Vertical Roots aeroponics system -- Photo by Vertical RootsA new-age farming practice called aeroponics has the ability to make a large impact in impoverished communities due to its resource-conserving practices and high output potential. Aeroponics is a soilless model that utilizes a sprayer system to apply nutrient-rich water to a suspended root structure. Aeroponics differs from its sister methods, aquaponics and hydroponics, by growing root systems without direct contact with water. The applied spray is concentrated with essential macro- and micronutrients, typically provided from purchased chemicals but does not require pesticides. Producers have the ability to control the entire growing environment by keeping the setup in an enclosed space and climate-controlled.

Companies like Vertical Roots, Modular Farms, and Freight Farms are leading the way with smart data that allows for automated adjustments to room temperature, light intensity, carbon dioxide levels, and nutrient concentration. While the opportunity of feeling like Matt Damon in The Martian might be enticing enough, these boxes have several environmental and business benefits as well.

Vertical Roots, for example, is able to mitigate 95% of its water loss by simply catching the runoff and circulating it back to the system’s reservoir. All of the growing operations occur within a shipping container box, a 40x8x8-foot space. Its plants are suspended vertically, meaning their container model can optimize space to produce four acres of land within a one- to two-month schedule at a fraction of the acreage of a traditional farm. This design concept, also used by Freight Farms, not only conserves space, but also allows for the farms to be portable to different locations.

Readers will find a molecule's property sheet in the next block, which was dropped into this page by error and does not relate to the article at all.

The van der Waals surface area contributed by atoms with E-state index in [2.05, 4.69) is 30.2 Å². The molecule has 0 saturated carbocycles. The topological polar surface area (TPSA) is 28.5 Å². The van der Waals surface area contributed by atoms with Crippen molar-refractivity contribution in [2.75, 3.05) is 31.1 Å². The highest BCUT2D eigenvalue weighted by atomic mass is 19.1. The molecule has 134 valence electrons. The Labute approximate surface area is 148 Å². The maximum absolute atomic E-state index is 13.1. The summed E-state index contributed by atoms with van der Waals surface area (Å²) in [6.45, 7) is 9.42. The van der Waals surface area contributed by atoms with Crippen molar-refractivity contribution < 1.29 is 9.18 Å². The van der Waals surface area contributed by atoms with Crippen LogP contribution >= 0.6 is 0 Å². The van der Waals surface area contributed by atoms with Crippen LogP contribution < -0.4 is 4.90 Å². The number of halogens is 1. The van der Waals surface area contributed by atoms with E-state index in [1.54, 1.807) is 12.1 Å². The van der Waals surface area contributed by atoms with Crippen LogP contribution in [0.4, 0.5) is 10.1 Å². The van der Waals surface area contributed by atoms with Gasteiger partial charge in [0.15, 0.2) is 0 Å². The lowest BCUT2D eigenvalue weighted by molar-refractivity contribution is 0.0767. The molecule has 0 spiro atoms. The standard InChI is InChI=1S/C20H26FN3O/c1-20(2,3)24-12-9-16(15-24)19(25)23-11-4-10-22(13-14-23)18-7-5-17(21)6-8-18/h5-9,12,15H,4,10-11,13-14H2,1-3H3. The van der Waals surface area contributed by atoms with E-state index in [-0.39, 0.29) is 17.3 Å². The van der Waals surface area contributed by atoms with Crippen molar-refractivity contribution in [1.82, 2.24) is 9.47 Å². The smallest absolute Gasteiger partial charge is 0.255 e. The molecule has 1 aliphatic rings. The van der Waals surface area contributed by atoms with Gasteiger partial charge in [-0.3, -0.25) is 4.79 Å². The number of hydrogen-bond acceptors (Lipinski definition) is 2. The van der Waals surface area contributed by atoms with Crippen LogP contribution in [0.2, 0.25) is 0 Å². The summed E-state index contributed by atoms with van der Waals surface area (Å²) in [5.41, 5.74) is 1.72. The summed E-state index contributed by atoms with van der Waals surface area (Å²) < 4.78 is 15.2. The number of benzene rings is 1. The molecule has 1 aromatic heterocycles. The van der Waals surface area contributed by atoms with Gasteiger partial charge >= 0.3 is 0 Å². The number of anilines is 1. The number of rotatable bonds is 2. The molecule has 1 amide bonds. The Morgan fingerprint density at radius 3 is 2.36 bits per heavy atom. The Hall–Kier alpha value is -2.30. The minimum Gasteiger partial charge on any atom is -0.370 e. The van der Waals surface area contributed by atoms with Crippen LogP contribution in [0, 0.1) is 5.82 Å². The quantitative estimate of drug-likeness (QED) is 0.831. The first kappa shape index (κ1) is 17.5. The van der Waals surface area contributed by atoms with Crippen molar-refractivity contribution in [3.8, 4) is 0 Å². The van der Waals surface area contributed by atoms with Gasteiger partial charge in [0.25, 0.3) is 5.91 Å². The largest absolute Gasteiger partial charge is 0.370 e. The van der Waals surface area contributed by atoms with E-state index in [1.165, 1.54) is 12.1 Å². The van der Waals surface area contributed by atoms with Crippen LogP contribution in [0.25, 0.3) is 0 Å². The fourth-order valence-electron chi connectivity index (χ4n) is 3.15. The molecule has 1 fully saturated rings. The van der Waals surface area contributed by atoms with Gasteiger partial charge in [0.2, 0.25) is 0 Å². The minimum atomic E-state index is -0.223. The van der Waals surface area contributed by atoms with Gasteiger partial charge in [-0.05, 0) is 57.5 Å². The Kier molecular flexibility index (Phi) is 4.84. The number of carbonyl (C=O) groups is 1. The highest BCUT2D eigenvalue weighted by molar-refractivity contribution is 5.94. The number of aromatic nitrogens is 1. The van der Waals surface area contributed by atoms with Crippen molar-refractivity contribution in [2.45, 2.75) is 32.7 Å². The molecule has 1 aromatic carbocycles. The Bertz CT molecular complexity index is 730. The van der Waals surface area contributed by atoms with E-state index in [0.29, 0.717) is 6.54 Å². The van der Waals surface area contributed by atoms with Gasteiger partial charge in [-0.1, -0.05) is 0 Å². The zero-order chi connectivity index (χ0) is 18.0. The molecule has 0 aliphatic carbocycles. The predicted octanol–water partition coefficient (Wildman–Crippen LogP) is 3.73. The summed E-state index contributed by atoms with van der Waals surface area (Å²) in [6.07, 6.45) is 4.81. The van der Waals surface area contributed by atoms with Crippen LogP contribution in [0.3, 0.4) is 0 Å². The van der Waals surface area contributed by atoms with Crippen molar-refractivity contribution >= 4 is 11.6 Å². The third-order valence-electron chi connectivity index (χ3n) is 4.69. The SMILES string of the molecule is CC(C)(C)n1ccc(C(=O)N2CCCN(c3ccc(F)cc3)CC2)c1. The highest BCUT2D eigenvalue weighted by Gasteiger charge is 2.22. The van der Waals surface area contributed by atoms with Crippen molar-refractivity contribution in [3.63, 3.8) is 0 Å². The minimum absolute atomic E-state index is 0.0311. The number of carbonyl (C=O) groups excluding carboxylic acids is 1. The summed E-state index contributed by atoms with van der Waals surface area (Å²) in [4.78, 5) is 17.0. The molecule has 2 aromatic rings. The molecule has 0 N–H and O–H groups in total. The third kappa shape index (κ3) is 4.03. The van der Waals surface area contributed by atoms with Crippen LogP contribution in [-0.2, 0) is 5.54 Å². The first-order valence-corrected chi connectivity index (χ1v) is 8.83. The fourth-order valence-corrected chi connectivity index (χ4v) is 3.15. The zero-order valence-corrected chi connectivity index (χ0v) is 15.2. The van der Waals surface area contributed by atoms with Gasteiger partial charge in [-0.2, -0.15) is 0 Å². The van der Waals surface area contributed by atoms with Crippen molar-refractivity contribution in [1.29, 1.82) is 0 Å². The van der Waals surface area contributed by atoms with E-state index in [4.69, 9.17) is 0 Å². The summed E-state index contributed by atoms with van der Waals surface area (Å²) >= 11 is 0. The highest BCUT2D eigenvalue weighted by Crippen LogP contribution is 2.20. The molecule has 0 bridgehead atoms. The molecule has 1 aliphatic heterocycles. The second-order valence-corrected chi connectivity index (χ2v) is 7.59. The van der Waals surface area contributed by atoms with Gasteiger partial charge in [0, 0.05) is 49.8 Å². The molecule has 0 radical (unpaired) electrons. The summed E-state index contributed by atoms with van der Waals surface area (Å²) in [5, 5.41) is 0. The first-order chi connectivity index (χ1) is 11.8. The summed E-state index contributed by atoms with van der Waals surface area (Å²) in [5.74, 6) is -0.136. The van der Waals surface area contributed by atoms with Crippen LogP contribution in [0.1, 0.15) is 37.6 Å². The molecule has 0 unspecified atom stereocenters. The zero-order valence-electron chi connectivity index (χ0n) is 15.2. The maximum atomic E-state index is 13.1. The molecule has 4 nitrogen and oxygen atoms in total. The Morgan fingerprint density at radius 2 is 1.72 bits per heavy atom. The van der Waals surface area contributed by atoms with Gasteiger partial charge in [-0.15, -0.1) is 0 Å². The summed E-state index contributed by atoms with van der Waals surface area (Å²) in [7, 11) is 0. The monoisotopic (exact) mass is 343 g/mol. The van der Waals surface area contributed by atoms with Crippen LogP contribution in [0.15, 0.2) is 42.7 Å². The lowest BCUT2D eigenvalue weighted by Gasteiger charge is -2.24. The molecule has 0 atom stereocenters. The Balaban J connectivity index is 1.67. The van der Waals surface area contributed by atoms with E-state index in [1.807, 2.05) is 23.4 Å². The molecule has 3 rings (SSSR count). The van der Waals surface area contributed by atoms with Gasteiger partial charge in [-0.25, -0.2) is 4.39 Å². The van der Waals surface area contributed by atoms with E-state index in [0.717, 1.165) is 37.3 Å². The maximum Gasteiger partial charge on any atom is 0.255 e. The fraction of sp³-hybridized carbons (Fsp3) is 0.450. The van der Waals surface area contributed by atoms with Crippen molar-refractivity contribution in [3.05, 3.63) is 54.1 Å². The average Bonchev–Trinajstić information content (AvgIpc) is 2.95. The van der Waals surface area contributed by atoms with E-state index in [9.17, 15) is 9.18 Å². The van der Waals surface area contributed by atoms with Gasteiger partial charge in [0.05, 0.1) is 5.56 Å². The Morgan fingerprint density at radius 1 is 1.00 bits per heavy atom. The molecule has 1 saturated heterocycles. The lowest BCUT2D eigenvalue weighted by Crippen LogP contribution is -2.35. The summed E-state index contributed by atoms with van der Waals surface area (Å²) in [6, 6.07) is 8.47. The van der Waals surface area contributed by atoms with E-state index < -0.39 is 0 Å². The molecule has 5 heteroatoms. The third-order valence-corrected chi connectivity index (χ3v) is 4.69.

Information provided by Vertical Roots shows that their pod method, which includes four boxes of farms, can produce roughly $200,000 of yearly income on leafy greens. An expensive purchase price of over $500,000 would likely keep any single person from buying the pod themselves, but utilizing municipal support funds, loan programs, and philanthropic aid could offset the daunting first step. Upon running operations with no debt or loan paybacks, a single pod could provide well-paying jobs for five or more people.

Every system has its drawbacks, and aeroponics is no exception. The systems are typically located in an enclosed space for climate-control optimization, which requires high-intensity light spectrums, temperature controls, and other monitoring equipment and this comes with an expensive monthly electric bill. Environmentalists also note that producing the shipping container, ordering the container to be shipped to your location, stripping it of its potential toxins, and outfitting it with advanced technology greatly diminishes the sustainability of the system.

These concerns are valid, and growing methods should be improved upon to reduce the carbon footprint. Nonetheless, aeroponics farming concepts may present a cleaner, more community-driven alternative when compared to the traditional farming methods that take up hundreds of acres of land, several states away. As our cities expand and poor communities find themselves with less access to quality food, organizations can lead the way in bringing food into the neighborhoods that need it the most. Successful business models that capitalize on aeroponics’ ability to optimize space and resources can not only produce fresh food, but also reduce our farming carbon footprint.